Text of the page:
It’s In the News! A look at the top diabetes stories and headlines happening now. Top stories this week: Dexcom launches direct-to-watch with the G7 in the UK and Ireland, more studies looking at heart benefits with Wegovy and diabetes, a new T1D study investigating an injectable to prevent overnight hypoglycemia, lobbying for Levimir, a ChatGPT diabetes diagnosis and more!

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Episode transcription with sources:

Hello and welcome to Diabetes Connections In the News! I’m Stacey Simms and every other Friday I bring you a short episode with the top diabetes stories and headlines happening now.


In the news is brought to you by Edgepark simplify your diabetes journey with Edgepark


Dexcom direct to watch is live in the UK and Ireland.  First announced in 2017..  this is probably the feature most listeners have asked me to ask Dexcom about. It should be available in the US this year.. and yes.. this means direct from transmitter to watch OR transmitter to phone AND transmitter to your medical device, the G7 is the first CGM that can beam its info to three devices.

Btw, big thanks to my my friend Kamil Armacki for this news – you may know him better at Nerdabetic – he posted a video all about hit and I’ll link that up, like all of my sources, in the show notes.


New study about Wegovy – that shows the drug helped people with type 2 diabetes who also had a specific obesity-related heart condition. This condition happens when the heart pumps normally, but the organ is too stiff to fill properly.

The researchers say weight loss is a factor, but it doesn’t explain everything. Wegovy was first approved in 2021 to treat obesity. Just last month, the U.S. Food and Drug Administration also approved Wegovy to reduce the risk of cardiovascular death, heart attack and stroke in obese/overweight adults with heart disease. This latest study offers up fresh evidence that Wegovy’s benefits extend to people with diabetes. I’m not sure the surprise here, because Wegovy is the exact same drug as Ozempic.. which is only approved for people with diabetes. Worth noting – Novo Nordisk funded this study – they make Ozempic and Wegovy.


Statins raise the risks for increased glucose levels and the development of type 2 diabetes among people who don’t have it but those risks are outweighed by the cardiovascular benefit, new data suggested.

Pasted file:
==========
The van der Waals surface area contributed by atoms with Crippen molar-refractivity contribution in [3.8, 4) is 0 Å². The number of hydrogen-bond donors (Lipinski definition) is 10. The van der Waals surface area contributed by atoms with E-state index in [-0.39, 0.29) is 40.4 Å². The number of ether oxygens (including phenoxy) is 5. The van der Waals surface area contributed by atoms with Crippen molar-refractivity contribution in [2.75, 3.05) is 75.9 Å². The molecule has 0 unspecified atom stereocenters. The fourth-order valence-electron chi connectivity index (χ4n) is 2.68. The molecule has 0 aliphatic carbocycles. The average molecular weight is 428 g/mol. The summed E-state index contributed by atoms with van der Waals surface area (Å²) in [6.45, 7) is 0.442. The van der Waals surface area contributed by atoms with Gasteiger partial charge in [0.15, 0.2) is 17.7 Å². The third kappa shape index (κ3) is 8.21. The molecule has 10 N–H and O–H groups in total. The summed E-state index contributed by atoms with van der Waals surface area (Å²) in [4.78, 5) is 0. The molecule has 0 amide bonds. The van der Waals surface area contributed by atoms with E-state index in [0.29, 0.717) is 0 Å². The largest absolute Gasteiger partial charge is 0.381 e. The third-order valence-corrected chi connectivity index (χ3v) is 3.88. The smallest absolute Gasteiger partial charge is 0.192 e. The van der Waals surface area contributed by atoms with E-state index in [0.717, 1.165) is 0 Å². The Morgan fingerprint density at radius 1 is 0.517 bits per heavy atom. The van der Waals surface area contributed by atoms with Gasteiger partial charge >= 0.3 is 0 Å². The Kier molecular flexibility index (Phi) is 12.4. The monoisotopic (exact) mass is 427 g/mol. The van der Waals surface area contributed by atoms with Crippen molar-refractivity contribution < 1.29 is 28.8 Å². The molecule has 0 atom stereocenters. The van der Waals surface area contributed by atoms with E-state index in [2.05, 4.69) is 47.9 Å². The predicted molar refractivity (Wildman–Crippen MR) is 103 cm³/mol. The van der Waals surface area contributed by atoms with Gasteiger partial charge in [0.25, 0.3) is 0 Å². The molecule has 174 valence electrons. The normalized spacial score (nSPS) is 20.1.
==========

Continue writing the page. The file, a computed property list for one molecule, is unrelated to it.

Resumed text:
Big study review of 23 trials involved more than 150-thousand people.

Moreover, they say, “since the effect of statin therapy on measures of glycemia within an individual is small, there is likely to be little clinical benefit in measuring glucose concentrations and A1c values routinely after starting statin therapy with the aim of making comparisons to values taken before the initiation of a statin. However, people should continue to be screened for diabetes and associated risk factors and have their glycemic control monitored in accordance with current clinical guidelines.”

In an accompanying editorial, Hertzel C. Gerstein, MD, and Marie Pigeyre, MD, PhD, both of McMaster University and Hamilton Health Sciences, Hamilton, Ontario, Canada, noted that the decreased absolute annual incidence of life-threatening cardiovascular outcomes with statins in people at high risk for type 2 diabetes “clearly exceeds the 0.1%-1.3% per year increased absolute incidence of type 2 diabetes.”

The researchers say “these findings emphasize the importance of holistic care. As people at risk for cardiovascular outcomes are also at risk for type 2 diabetes, any prescription of a statin should be accompanied by promoting proven strategies to prevent or delay diabetes, such as modest weight reduction and increased physical activity. Finally, these findings emphasize the importance of always being alert for harmful adverse effects, even with the most beneficial and successful preventive therapies.”


New study looking for participants will investigate a new medication to help avoid nighttime low blood sugars. Right now the medication is called ZT-01 – it’s an injectable that works by increasing the amount of glucagon that is made during hypoglycemia. In a small proof-of-concept trial, 90% of participants saw increased glucagon levels after ZT-01 treatment, with no serious health events reported.

Research suggests nighttime hypoglycemia is relatively common, with a global prevalence of 73%.

You may be eligible to participate if you:

Are 18 to 75 years old and have had type 1 diabetes for at least five years

Have a history of recent nocturnal hypoglycemia

Have an A1C ≤10%

Have a BMI ≥18.5 and <33 kg/m2

People who use automated insulin delivery (AID) systems are not eligible. While this trial is not open to people with type 2 diabetes, Zucara is developing ZT-01 for both people with type 1 and with insulin-dependent type 2 diabetes, so future studies may be open to all people with diabetes.